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Behind Enemy Lines: Escape at the Bulge

By Jay Marquart

The sound of German artillery shells shrieking overhead from across the Siegfried Line was not the wakeup call Technical Sergeant Robert Walter of 3rd Platoon, L Company, 3rd Battalion, 393rd Infantry Regiment expected to receive on the morning of December 16, 1944. 

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He had experienced enemy shelling before. Since mid-November, when the 99th Infantry Division assumed responsibility for the sector of the Ardennes Forest previously manned by the 9th Infantry Division, Sergeant Walter and his fellow 99ers had been the recipients of regular artillery barrages that were carried out with predictable German efficiency. Every day at the same time, the periscopes on the bunkers across the Siegfried Line rose out of their ports. A short time later, a half dozen rounds would come crashing down on the American lines. After that, the guns fell silent for the rest of the day.

“That Ends Our Daily Ration!”

The men of the Checkerboard Division had started calling this their “daily allowance” and even found some comfort in the routine. Sergeant Walter and his foxhole mates figured the present bombardment was just more of the same and that, for whatever reason, the Germans were getting things done a little early that morning—0530 to be exact.

Soon, though, it became apparent that something was very different about this day’s enemy fire mission. Rather than a leisurely six rounds for the entire attack, that number of shells now rained down in a matter of seconds. Bright flashes lit up the darkness, the ground shook, and the noise was incredible.

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Also, instead of dying out after a few minutes the barrage continued for what seemed like forever—and only grew in intensity. “That ends our daily ration!” one of the men with Walter quipped over the din as they huddled in their foxhole. To the  22-year-old technical sergeant, however, something big was obviously going on.

battle of the bulge
Two men of the 372nd Field Artillery Battalion, 99th Division pose for a photographer on the day before the Germans unleashed their Ardennes Offensive. Sergeant Walter believed the German artillery barrage that preceded the ground offensive was intended to knock out American guns some distance behind the 99th Division’s defensive perimeter.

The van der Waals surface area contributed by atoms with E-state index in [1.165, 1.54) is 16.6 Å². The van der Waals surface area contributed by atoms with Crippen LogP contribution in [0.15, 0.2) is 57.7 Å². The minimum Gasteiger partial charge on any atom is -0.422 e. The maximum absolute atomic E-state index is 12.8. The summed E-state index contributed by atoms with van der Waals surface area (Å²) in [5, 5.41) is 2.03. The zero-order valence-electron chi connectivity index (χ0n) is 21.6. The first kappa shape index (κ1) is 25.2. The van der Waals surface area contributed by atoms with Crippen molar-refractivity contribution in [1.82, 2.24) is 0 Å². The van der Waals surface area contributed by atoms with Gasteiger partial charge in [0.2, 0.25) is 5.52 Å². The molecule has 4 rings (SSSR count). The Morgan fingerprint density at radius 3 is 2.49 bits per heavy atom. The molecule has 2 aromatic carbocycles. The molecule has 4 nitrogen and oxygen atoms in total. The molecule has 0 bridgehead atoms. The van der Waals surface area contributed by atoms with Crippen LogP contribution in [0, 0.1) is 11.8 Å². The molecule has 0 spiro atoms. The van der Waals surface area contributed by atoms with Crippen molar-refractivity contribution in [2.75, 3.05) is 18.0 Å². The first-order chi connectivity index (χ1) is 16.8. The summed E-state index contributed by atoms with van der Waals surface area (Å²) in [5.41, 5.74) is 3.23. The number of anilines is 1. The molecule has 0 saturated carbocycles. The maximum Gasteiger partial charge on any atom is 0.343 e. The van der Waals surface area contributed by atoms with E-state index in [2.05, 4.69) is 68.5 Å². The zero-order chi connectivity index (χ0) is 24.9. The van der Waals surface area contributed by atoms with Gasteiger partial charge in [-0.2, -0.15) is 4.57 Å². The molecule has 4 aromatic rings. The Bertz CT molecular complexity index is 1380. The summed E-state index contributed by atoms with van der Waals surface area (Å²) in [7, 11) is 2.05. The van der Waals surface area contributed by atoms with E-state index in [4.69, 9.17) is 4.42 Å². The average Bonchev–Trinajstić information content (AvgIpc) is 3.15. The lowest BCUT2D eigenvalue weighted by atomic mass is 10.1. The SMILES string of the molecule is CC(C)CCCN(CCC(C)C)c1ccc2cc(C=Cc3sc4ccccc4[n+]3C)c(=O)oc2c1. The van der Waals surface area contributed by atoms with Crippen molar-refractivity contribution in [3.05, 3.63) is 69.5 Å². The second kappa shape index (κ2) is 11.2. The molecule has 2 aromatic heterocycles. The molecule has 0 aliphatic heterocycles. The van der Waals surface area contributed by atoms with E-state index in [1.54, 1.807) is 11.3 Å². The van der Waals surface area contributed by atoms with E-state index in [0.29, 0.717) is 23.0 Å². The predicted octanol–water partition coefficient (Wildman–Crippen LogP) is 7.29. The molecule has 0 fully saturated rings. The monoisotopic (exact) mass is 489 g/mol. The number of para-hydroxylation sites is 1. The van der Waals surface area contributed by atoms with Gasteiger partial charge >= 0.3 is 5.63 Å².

What puzzled Walter was that none of the shells seemed to be aimed at the thin line of infantrymen stretched along the International Highway, a north-south road essentially marking the border between Belgium and Germany. Instead, the target appeared to be farther west. He concluded that the enemy gunners were trying to knock out the 99th Division’s artillery battalions located a mile or so northeast of the twin villages of Krinkelt and Rocherath, Belgium.

At approximately 0730, the shelling lifted. Third Platoon and the rest of L Company stayed low in their foxholes, however. The sound of artillery was now replaced by rifle and machine-gun fire coming from seemingly everywhere around them. The rate of fire was especially heavy to the south, in the vicinity of L Company’s brother companies I and K.

The Wahlerscheid Offensive

This baffled Sergeant Walter. He could understand it if all of the noise was coming from the north, in the direction of Monschau. For the past three days a regimental combat team consisting of two battalions from the 99th’s 395th Infantry Regiment and the 2nd Battalion from his own 393rd had been supporting the 2nd Infantry Division’s efforts to seize the Wahlerscheid road junction inside the German border. The Wahlerscheid offensive was critical in the Allies’ larger effort to capture the Roer River dams, which were key to their advance across the Roer Plain. The Germans knew this, too, and had waged a ferocious defense to ensure the Wahlerscheid crossroad stayed in their hands.

To support the Wahlerscheid drive, the remainder of the 393rd and the 394th Infantry Regiment to its south (the third infantry regiment of the 99th Division) had staged limited objective demonstration attacks all along their front lines. Their goal was to occupy as many enemy troops as possible to discourage German commanders from relocating these resources to the battle up north. The action had been brisk at times but nothing like what Walter was now hearing to his right. A significant action was underway.

Robert Walter: Platoon Leader and Sergeant

As he continued listening to the unseen battle raging nearby, Sergeant Walter again focused on his unique, and not entirely welcome, position within 3rd Platoon. Like every platoon in the 99th, the 3rd had been led by an officer, a second lieutenant, when the division entered the line. Soon after arriving in the Ardennes, however, the lieutenant made a clumsy jump out of the bed of a truck and fractured an ankle so badly that he had to be removed from combat. Due to the manpower shortage at that point in the war, no replacement was immediately named. So, for the time being, Sergeant Walter had become 3rd Platoon’s leader as well as its sergeant.

This rare color photo of Bob Walter during World War II was taken shortly after he endured the heat and humidity of the Louisiana Maneuvers in 1943 and received his sergeant's stripes. Walter went on to lead his platoon heroically during the Battle of the Bulge.